To the editor:
Several years ago, as a board member of the Metropolitan Transportation Authority, I publicly excoriated the publisher of mass transit advertisements depicting Arab mistreatment of Jews in the Middle East, and in hateful terms, castigated all Arabs and Muslims with predictable results.
In successfully pressing the ban against all such advertisements, my colleagues and I made clear that hateful and ill-considered speech is harmful speech that inevitably escalates into violence, eroding and ultimately destroying moral principles and democracy.
Recently, rocks were hurled at several Riverdale synagogues by a hit-and-run bigot and anti-Semitic racist uncaring as to who or what he might maim. It was not the first such incident. Nor will it, unfortunately, be the last.
As Hamas and its followers resume (for purely internal political purposes) their hate campaign and inflammatory calls for Palestinian violence in Israel, promptly followed by planned assaults on innocent civilians in Jerusalem.
As Turkey’s dictator orchestrates attacks on Christian religious institutions.
As China unapologetically persecutes and seeks to crush the Muslim Uyghur population.
As Russia snuffs out media criticism and the voices of democracy led by Alexei Navalny.
As Iran continues to fund terrorism and waves its potential nuclear might to successfully intimidate the followers of Neville Chamberlain’s discredited “peace in our time” principles.
And as rape once again becomes a weapon of Eritrean despots in Tigray … hate and violence surround us and promise to escalate.
Tragically, few in what once was the seat of the articulate and outspoken criticism of all hatemongers — New York — will today speak out against knowingly harmful or hateful speech. Against all efforts to stir the cauldron of hatred, and against all ensuing efforts to incite or condone resultant violence.
Few will have the courage to recall that the multi-racial Selma protesters, multi-denominational clergy and responsible media once combined to ultimately achieve far more than confrontational excesses such as were recently urged by a prominent Democratic congresswoman from California, or by the senseless destruction of Portland, and in other great urban centers.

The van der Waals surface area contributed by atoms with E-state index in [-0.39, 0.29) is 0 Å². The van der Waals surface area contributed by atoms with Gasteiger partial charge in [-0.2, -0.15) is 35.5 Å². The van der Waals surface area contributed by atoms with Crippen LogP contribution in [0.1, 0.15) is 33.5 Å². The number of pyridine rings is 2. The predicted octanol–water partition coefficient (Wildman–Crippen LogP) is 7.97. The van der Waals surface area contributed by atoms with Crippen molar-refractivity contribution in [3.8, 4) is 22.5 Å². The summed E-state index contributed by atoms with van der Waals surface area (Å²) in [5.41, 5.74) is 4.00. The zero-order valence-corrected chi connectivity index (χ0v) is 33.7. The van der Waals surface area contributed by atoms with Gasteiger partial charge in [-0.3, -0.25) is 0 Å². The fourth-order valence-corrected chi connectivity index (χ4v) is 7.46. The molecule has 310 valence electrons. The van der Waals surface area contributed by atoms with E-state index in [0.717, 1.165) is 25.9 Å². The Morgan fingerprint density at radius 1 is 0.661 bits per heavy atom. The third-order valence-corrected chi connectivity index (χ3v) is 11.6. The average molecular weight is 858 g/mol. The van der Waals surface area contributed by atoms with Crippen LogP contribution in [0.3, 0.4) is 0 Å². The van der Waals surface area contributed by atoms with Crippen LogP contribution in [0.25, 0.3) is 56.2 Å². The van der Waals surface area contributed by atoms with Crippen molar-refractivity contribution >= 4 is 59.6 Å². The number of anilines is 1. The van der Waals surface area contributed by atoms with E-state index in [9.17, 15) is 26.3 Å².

The marchers at Selma were dedicated to peaceful protest, and they made their point. Lyndon Johnson — a Texan — crafted the civil rights laws that are the precursors for the painfully slow but inexorable progress we finally see. And when a handful of seemingly dedicated hatemongers and anti-Semitic racists in the Congress knowingly fan the flames of incitement in order to gain extremist attention and support, little wonder rocks are thrown at synagogues.
And it is no answer to say that these extremist legislators are simply pointing out perceived shortcomings. There are far more sensitive, balanced and effective ways of doing so then knowingly insensitive and harmful speech and conduct designed to incite.
Dr. Martin Luther King Jr., taught that lesson well for those who care to learn and remember. To those of us who have experienced all this before — albeit in another land and some 80 years ago — including the ensuing scars of inexplicable pain, death and horrific destruction — the dense of déjà vu is overwhelming.
Santayana was right: We have not learned the lessons of history, and apparently are doomed to relive them.